Fran Lowry

October 18, 2011

October 18, 2011 (Boston, Massachusetts) — Pediatricians strongly support the recommendation that emergency department (ED) physicians start asthma controller medications during an acute visit to the ED, according to research presented here at the American Academy of Pediatrics (AAP) 2011 National Conference and Exhibition.

Dr. Esther Maria Sampayo

National asthma guidelines recommend that ED physicians consider initiating long-term controller medications when children present with an acute asthma attack. However, many ED doctors are reluctant to do so, lead author Esther Maria Sampayo, MD, MPH, from the University of Pennsylvania School of Medicine, Philadelphia, said in an oral abstract session.

"One AAP study noted that less than 20% of ED doctors actually do this," Dr. Sampayo told Medscape Medical News. "When you ask them why, they say it's not their role to be the pediatrician and they shouldn't be providing long-term management."

Dr. Sampayo and her team set out to survey pediatricians directly to find out whether they were for or against the recommendation.

"We thought, why don't we just ask the pediatricians how they feel about it, because if they feel like we should be doing it, that might encourage us as ED doctors to carry out this recommendation," she said.

The researchers did a cross-sectional mail survey of a randomly selected national sample of pediatricians involved in providing primary care from the AAP.

Of the 527 pediatricians who responded to the survey, 83% reported that they feel it is appropriate for the ED physician to initiate controller medications.

Just 23% of pediatricians reported that their patients "almost always" follow-up within 1 month after an ED visit. Half (51%) of those surveyed believe that having ED physicians prescribe controller meds in the ED will encourage patients to follow-up, but 54% believe it could hinder follow-up, Dr. Sampayo noted.

The survey also asked the pediatricians what they consider to be the benefits of having ED physicians initiate asthma controller medications. Most (85%) feel that it is a "teachable moment" and represents an important opportunity to capture patients who are poorly controlled.

"The pediatricians felt that using the ED might encourage a family to be more likely to use a controller medication to avoid future ED visits. This is very important since many of these patients were not following up with their pediatrician," she said.

Most (79%) of those surveyed expected the ED physician to communicate with them. Slightly more than half (55%) reported receiving regular communication from the ED. The preferred methods of communication were medical record fax (59%), phone call (25%) and mailed chart (10%). In addition, 23% reported having access to an electronic medical record.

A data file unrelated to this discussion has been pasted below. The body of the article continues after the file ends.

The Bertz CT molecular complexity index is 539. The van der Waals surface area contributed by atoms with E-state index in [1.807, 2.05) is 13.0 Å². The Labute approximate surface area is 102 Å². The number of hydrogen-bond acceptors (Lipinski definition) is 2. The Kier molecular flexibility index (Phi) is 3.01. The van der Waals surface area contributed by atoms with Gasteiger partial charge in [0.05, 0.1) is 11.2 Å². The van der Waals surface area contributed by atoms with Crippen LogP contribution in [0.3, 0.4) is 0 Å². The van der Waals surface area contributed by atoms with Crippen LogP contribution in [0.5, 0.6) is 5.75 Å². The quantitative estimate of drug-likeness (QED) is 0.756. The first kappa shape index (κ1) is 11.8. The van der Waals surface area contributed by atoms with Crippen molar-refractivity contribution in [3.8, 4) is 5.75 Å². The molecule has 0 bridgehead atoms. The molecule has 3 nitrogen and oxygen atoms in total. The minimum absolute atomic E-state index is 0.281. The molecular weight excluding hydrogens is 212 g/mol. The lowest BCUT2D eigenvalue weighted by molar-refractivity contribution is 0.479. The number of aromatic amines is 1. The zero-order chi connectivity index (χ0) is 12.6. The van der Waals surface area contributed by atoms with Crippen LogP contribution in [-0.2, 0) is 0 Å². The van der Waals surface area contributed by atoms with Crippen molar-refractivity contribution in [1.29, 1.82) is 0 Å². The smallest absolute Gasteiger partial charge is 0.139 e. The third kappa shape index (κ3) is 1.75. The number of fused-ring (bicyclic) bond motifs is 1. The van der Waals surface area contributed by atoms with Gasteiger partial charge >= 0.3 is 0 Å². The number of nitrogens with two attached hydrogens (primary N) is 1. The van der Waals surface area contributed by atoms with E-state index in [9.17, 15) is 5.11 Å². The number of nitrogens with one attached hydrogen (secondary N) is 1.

Now the task is to get the word out to ED physicians, Dr. Sampayo said.

"If the ED docs know that pediatricians approve of this practice and actually want us to do it, that might help us. If the pediatricians are saying that these kids are really not getting to them and they need us to do this, then I think we will," she said.

Dr. Noah Kondamudi

Noah Kondamudi, MD, an asthma specialist in the Pediatric Emergency Department of the University of Medicine & Dentistry of New Jersey in Newark, said that in his experience, more and more ED doctors are prescribing asthma controller medications when children present with acute asthma.

"I go to a lot of emergency medicine meetings, and I see more and more emergency room physicians who are starting controller medications in the ED, based upon previous data that show that the primary care doctor is willing to continue what we prescribe," Dr. Kondamudi, who was not part of the study, told Medscape Medical News.

"In general, emergency room doctors would not want to add to or change the primary care doctor's chronic disease plan. However, more and more data are showing that many asthmatic children are not on controller medication, so initiating controller therapy should make a big difference," he said.

Dr. Sampayo and Dr. Kondamudi have disclosed no relevant financial relationships.

American Academy of Pediatrics (AAP) 2011 National Conference and Exhibition: Abstract 14793. Presented October 14, 2011.


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